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SO MANY LETTERS, SOMETIMES CONFUSING…

Proteins are a succession of amino acids. There are 20 different amino acids, each of which is symbolized by a distinctive letter: A, C, D, E, F, G, H, I, K, L, M, N, P, Q, R, S, T, V, W or Y.
A for Alaline, C for Cysteine, G for Glycine and T for Threonine, …!

DNA is a succession of nucleotides. There are 4 different nucleotides, symbolized by four letters: a, c, g and t.
a for adenine, c for cytosine, g for guanine and t for thymine!

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HOW MANY PROTEINS IN ONE CELL?

The genome of each human cell contains about 20,000 genes – that is to say 20,000 master recipes that will give rise to about 1 million different proteins.

Cells only make the proteins they need. A human cell contains about 10’000 different proteins. Each protein can be present in 100 to 10 million copies!  (source [FR], video, Molecular Art – Molecular Science).

 

 

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PROTEINS AND DISEASES

 
A person falls ill when a protein is altered, when there are too many proteins, or when there are too few.

 

 

 

 

DISEASE (CASE 1): DYSFUNCTIONAL PROTEINS

Mutations can alter a protein’s functional site.

A change in a gene’s DNA can, in turn, change the sequence of amino acids in its corresponding protein. If this happens, the protein’s shape can change causing it to become too active for example or stopping it from interacting with other proteins. As a result, the biological processes in which the protein is usually involved can be affected.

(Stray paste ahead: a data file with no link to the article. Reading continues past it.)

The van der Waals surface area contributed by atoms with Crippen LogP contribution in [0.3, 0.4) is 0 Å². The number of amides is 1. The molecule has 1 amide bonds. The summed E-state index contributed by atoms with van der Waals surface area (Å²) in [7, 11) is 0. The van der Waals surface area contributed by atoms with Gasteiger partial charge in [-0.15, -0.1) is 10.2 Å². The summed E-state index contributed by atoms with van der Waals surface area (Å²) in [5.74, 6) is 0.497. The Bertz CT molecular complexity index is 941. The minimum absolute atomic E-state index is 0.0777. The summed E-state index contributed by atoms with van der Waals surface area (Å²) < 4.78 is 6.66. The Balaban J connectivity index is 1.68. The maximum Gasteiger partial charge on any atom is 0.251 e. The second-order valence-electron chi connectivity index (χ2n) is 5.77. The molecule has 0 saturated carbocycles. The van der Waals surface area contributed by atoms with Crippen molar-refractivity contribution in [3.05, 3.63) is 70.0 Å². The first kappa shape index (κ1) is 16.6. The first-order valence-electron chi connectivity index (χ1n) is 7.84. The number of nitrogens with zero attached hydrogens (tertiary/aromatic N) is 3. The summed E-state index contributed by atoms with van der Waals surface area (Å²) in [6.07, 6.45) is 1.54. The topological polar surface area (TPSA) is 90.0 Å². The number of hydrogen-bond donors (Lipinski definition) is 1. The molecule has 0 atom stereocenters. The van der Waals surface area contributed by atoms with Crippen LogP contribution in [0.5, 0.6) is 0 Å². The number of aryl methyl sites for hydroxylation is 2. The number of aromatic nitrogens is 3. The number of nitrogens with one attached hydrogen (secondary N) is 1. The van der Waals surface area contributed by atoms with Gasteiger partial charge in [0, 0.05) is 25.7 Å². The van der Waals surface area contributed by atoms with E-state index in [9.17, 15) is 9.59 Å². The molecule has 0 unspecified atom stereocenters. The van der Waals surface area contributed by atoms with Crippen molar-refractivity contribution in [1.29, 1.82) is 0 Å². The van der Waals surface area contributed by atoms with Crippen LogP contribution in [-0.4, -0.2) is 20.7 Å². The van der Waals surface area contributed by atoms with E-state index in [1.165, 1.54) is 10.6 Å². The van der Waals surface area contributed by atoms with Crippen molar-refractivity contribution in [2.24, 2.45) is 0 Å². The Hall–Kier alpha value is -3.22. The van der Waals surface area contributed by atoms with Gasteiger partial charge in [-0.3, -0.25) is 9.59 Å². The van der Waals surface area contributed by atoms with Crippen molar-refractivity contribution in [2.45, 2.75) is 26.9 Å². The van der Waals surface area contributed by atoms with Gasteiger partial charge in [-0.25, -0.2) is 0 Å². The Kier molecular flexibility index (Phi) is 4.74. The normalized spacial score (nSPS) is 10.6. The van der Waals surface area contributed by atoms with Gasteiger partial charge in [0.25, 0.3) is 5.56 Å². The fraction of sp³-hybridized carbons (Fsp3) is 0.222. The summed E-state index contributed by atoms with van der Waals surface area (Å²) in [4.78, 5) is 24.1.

Example 1: when the CFTR protein is altered, it cannot transport chlorine anymore and this is what causes cystic fibrosis. Over 4,200 human proteins – when altered – are associated with genetic diseases (source UniProtKB).

Example 2: when the BRAF protein is altered, it cannot control cell division anymore, which can lead to cancer. It has been estimated that, once altered, several hundreds of proteins are involved in cancer.

A DISEASE (CASE 2): TOO MANY PROTEINS, OR TOO FEW

A change in the expression rate of a given protein can be at the heart of a defective biological process and hence a disease.

Example 1: when the rate of the COX2 protein is too high (or when the protein is too active, biologists are still not sure), too many pain signals are produced.

Example 2: when bacteria or viruses infect our body, bacterial and viral proteins invade our body.

Example 3: some people suffering from diabetes do not make enough insulin.

 

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PROTEINS AND DRUGS

Drugs usually target proteins that have key roles in a disease’s causes or symptoms.

A drug interacts with a protein much in the way a key is inserted into a lock, thus restoring the protein’s biological function. This is how it is possible to treat the causes of a disease, or at least to ease its symptoms.

The painkiller ibuprofen (in red) nesting in the COX protein (cross-section view). When ibuprofen interacts with the protein, it stops it from producing pain signals.

An anti-cancer drug nesting in an altered BRAF protein (cross-section view). When the drug interacts with the protein, it blocks its activity and hence the cells from dividing.